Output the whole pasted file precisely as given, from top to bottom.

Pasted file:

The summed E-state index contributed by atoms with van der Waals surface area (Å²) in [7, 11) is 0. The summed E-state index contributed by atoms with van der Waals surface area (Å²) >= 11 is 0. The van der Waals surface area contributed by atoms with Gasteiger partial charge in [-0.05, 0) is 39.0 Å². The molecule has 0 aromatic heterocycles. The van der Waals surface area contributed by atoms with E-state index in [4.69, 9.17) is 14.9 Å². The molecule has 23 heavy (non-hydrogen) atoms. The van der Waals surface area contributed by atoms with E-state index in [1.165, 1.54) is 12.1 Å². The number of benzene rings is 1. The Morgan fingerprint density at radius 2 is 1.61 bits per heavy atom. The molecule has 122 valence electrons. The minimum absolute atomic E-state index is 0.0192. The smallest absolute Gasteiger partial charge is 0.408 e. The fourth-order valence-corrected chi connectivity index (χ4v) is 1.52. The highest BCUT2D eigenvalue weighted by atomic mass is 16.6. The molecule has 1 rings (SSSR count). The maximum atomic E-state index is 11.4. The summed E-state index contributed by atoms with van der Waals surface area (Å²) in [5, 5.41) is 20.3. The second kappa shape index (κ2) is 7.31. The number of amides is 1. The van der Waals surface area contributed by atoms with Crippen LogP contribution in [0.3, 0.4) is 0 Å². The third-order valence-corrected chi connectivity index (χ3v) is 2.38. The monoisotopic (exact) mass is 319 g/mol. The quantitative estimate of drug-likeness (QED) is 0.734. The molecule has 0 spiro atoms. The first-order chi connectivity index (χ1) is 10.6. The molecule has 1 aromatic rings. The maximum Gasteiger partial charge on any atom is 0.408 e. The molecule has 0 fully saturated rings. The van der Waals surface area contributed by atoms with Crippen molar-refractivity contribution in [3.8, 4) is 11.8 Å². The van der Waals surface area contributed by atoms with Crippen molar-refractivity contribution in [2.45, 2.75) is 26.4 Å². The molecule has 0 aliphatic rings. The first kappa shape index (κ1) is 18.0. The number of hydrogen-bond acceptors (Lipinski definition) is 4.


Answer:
The summed E-state index contributed by atoms with van der Waals surface area (Å²) in [7, 11) is 0. The summed E-state index contributed by atoms with van der Waals surface area (Å²) >= 11 is 0. The van der Waals surface area contributed by atoms with Gasteiger partial charge in [-0.05, 0) is 39.0 Å². The molecule has 0 aromatic heterocycles. The van der Waals surface area contributed by atoms with E-state index in [4.69, 9.17) is 14.9 Å². The molecule has 23 heavy (non-hydrogen) atoms. The van der Waals surface area contributed by atoms with E-state index in [1.165, 1.54) is 12.1 Å². The number of benzene rings is 1. The Morgan fingerprint density at radius 2 is 1.61 bits per heavy atom. The molecule has 122 valence electrons. The minimum absolute atomic E-state index is 0.0192. The smallest absolute Gasteiger partial charge is 0.408 e. The fourth-order valence-corrected chi connectivity index (χ4v) is 1.52. The highest BCUT2D eigenvalue weighted by atomic mass is 16.6. The molecule has 1 rings (SSSR count). The maximum atomic E-state index is 11.4. The summed E-state index contributed by atoms with van der Waals surface area (Å²) in [5, 5.41) is 20.3. The second kappa shape index (κ2) is 7.31. The number of amides is 1. The van der Waals surface area contributed by atoms with Crippen LogP contribution in [0.3, 0.4) is 0 Å². The third-order valence-corrected chi connectivity index (χ3v) is 2.38. The monoisotopic (exact) mass is 319 g/mol. The quantitative estimate of drug-likeness (QED) is 0.734. The molecule has 0 spiro atoms. The first-order chi connectivity index (χ1) is 10.6. The molecule has 1 aromatic rings. The maximum Gasteiger partial charge on any atom is 0.408 e. The molecule has 0 fully saturated rings. The van der Waals surface area contributed by atoms with Crippen molar-refractivity contribution in [3.8, 4) is 11.8 Å². The van der Waals surface area contributed by atoms with Crippen molar-refractivity contribution in [2.45, 2.75) is 26.4 Å². The molecule has 0 aliphatic rings. The first kappa shape index (κ1) is 18.0. The number of hydrogen-bond acceptors (Lipinski definition) is 4.